Thursday, 12 July 2018

Day 36

This blog starts last night where I didn’t try to go to sleep until I received the final score from the England match from Donna. Before the final whistle two huge farm vehicles turned into the side road where I’d setup camp. Thankfully, there was enough room for them to pass. 

Yet again I slept with the top half of the hatch open and covered by a mosquito net. It made for a much better sleep. I saw a few people walk past at around 0500 and for the next few hours there was the odd cyclist, horse or farm worker. 

I packed up camp and set off at 0830. Compared to previous days, today’s route was very straightforward. I did, however, add a few miles to stay on the road and not go off-road. It was a wise decision given the adverse weather late in the day. 

I spoke to Donna via a WhatsApp call to wish her a happy wedding anniversary. We recalled where we had spent our anniversaries. France, Slovenia and Italy was the answer. This is the first one we’ve spent apart. 

Back to the day’s running and there were a few rolling hills to contend with. I felt very weak due to the lack of food and the hills of the previous three days. 

I reached Kupchyntsi at 1030 and decided to stop and cook a ration pack. Unfortunately, I was joined by a drunk Ukrainian man who insisted in speaking to me even though I told him I was English. He sat himself down next to me and offered me some vodka. I declined and packed up my cooking stuff. I continued on my way and he tried to keep up alongside talking Ukrainian. He was invading my running space which forced me further into the road. I put my foot down and I soon lost him. 

I’ve seen many monuments in my time in Ukraine. I quite liked this one. 

There were a few climbs to get stuck into and I eventually took a right turn eastward to Ternopil after 12 miles. Just prior to that turn the couple below handed over a donation to St Benedict’s Hospice along with a religious card and some biscuits. As ever, I was very grateful for the kindness shown here in Ukraine. There hasn’t been a day so far without such kindness. 

After 14 miles I decided attempt to cook something again. I was running on empty and felt very hungry. All I could think about were cheeseburgers, chicken and Coca Cola. I plummeted for a ration pack of chicken in black bean sauce. It wasn’t bad.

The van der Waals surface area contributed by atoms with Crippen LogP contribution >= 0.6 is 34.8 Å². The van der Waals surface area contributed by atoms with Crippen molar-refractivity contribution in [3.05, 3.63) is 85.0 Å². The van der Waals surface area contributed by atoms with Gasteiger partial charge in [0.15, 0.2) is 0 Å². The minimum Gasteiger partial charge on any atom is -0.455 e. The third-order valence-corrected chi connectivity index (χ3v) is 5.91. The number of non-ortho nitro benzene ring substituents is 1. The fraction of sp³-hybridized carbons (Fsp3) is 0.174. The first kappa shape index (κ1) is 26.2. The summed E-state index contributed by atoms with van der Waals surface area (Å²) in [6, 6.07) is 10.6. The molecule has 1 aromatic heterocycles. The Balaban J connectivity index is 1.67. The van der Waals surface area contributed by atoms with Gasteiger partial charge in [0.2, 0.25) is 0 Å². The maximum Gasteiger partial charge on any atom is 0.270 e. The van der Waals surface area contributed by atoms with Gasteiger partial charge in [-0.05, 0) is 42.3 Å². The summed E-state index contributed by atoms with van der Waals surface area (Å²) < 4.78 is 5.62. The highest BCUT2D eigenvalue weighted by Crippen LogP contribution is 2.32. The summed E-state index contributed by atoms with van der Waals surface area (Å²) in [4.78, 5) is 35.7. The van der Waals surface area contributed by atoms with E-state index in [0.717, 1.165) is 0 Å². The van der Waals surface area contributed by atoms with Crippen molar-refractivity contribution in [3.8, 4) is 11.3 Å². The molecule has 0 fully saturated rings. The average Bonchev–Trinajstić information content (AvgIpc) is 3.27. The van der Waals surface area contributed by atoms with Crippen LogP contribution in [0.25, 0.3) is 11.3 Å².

Just around the corner from where I’d cooked lunch was a shop. I bought a nice cold can of coke and a large bottle too. The can was drank straight away! I got asked for a few photos while on the main road. The people had all seen Chappie and me on the tele. These people always have kind words. This man said “Best of the best”. 

I could see dark clouds surrounding me and I knew it wouldn’t be long before I’d get a good soaking. Just before the storm hit, a drunk man on a bike pulled alongside to my left. He occupied the space that Chappie’s right hand wheel usually does. Again, this meant that I was forced further into the road. This was a much busier road than before and I tried to outrun him without success. The hill that we were on was just too steep. He eventually turned off to the left and it was then that the heavens opened. 

Normally, I’d always try to take shelter from a thunderstorm but I knew that people were waiting for me in Ternopil and also I was a little bit agitated from the drunk cyclist. I used the adrenaline rush to good effect and put in some of the quickest miles of the day. 

The rain stopped after 2 hours and the roads were flooded. Fortunately, my waterproof and poncho combination kept me reasonably dry. I could feel that my feet weren’t in good shape however. 

As I descended into Ternopil a group of four people (from the council) were there to greet me. The now traditional selfie was taken and they liaised with Iryna a university teacher in Ternopil who I’d previously been speaking to regarding accommodation. 

I got a text through from Iyrna to say that a hotel had been found and there was a journalist there waiting to speak to me. The hotel was at the top of the final climb of the day. I’d managed 23 miles and in a decent time considering all of the climbing. 

I had a quick shower and ventured to the adjacent restaurant for a burger, some chicken, potatoes and cabbage. I also downed a lot of Coca Cola. Basically, it was everything that I’d been craving. 

I spoke to Iryna, a teacher and her students while I ate. They were really nice people and they had some really good questions. 

I retired for the night to inspect my feet. They aren’t a pretty sight unfortunately. All they have left to do is 7 days of 25 miles to Zhytomyr. They get to rest for 1 day there. Then it’s 4 days of 22 miles to the finish line in Kyiv. 

On a more positive note, it’s my 47th birthday tomorrow! If you’d like to send me a present then any cash donated to St Benedict’s Hospice would be greatly appreciated. That can be done via

Thanks in advance for helping to make my birthday a special one. I think the picture below was taken on my 12th birthday. I don’t think I’ve change much!